The food-mood connect: What’s harmful to our body is also going to have an effect on our mind

Eating right has mostly been associated with physical fitness. But these days, there’s a concerted effort to improve mental health with your dietary intake. Leading experts weigh in on the science behind it — and share user-friendly tips


Sushmita Bose

Published: Sun 11 Sep 2022, 9:38 PM

Last updated: Mon 12 Sep 2022, 1:23 PM


The quality and type of food we consume on a daily basis play a crucial role in the way we think, feel, and experience emotions. In our bodies, we have neurotransmitters, and they’re assigned an interesting job: to serve as chemical messengers between our nerves, and help these nerves communicate with each other. The right kind — and amount — of these neurotransmitters is critical. We feel happy, sad, loved, intimate, motivated, excited, scared — all because of them.

Many of us could be living with imbalances, resulting in changed behavioural patterns, which could mean mood swings, unusual reactions to usual events, cravings, and so on. Everything we eat serves as the building block for neurotransmitters. The cleaner we eat, the better will be the quality of their building blocks — which is also why fad and crash diets do not work (they eventually strip meals of the very essential nutrients that are required to manufacture these neurotransmitters).

Let’s take an example. Serotonin is a neurotransmitter responsible for feelings of wellbeing and happiness. A lack of it can make us feel sad without any reason. One may experience loneliness, depression, and even develop an unhealthy habit of attention seeking. Almost 95 per cent of serotonin is produced in the gut, so an unhealthy gut could lead to lack of serotonin… and a lot of people with a gut condition are likely to suffer from emotional imbalances due to this deficiency.

Our physical and mental selves aren’t two separate entities, they are intertwined. What’s harmful for our body is also going to have an effect on our mind — and vice versa. Every single morsel of food that’s entering our system has an effect on trillions of cells in our body.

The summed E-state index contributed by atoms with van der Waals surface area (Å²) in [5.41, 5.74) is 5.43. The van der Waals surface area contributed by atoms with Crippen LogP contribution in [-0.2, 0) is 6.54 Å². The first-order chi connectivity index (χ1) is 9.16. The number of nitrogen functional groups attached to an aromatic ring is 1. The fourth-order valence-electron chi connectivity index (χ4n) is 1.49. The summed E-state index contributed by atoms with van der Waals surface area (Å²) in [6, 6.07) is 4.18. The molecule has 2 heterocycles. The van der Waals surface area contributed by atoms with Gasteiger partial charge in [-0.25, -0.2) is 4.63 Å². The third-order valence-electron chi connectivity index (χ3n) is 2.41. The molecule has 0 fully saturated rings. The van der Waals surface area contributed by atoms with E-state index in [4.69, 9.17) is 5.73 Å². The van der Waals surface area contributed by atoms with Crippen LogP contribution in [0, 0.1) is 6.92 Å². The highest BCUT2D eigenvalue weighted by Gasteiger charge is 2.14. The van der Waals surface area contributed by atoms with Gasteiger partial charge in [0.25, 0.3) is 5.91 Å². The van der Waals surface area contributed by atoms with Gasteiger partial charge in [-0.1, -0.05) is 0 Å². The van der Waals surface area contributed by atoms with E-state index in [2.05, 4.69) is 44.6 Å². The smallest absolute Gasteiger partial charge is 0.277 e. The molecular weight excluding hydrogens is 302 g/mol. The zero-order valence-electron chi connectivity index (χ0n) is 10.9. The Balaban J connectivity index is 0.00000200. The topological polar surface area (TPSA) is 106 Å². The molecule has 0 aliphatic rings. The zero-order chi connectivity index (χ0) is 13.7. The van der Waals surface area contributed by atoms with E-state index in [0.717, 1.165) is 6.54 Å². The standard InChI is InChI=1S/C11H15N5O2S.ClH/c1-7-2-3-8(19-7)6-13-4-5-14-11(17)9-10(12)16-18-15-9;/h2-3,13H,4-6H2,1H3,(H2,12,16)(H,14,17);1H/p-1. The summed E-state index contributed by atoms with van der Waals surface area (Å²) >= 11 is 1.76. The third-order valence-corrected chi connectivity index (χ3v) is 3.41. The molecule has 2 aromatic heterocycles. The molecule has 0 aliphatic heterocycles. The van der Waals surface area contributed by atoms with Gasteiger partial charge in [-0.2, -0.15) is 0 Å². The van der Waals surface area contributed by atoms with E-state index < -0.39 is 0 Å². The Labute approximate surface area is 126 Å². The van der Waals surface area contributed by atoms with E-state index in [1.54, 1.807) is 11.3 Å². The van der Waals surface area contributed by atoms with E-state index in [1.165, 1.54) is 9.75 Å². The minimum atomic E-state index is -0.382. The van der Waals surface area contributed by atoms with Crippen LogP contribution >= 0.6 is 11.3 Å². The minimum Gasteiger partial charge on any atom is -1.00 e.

But healthy eating is not about following extremes. More than depriving yourself of certain foods, it’s the psychological deprivation that causes more harm. This is why fad diets do not work. Their strict and restrictive approach makes them unsustainable to follow. Healthy eating is about how you can maintain health and fitness while also enjoying that cake if you’d like to. It’s not that cake, cookie, or sugar in tea once in a while that causes lifestyle diseases. It’s the consumption of a cup of tea after a cup of tea with sugar, consistent sleep deprivation, endless desserts, under or over-exercising, or staying stuck in negative emotions that can cause sickness in the body.

Also, realise no amount of food can ever heal emotions — if you are trying to justify stress-eating. To avoid this tendency, we must firstly be able to accept that it is okay to feel bad or unhappy, accept the situation, acknowledge those feelings and find a way to work through those challenges. Meditating, stepping out for a walk, deep breathing, sitting in silence are all helpful ways to allow you to process your emotions. Comfort food might make us feel better, but only for that moment. It does nothing to address the challenge or difficulties. Understanding this makes it easier for us to develop emotional intelligence.

(Luke is an India-based holistic lifestyle coach, social media influencer, author, and co-founder of You Care Lifestyle — a digitally-curated marketplace for clean lifestyle products. Visit for more details.)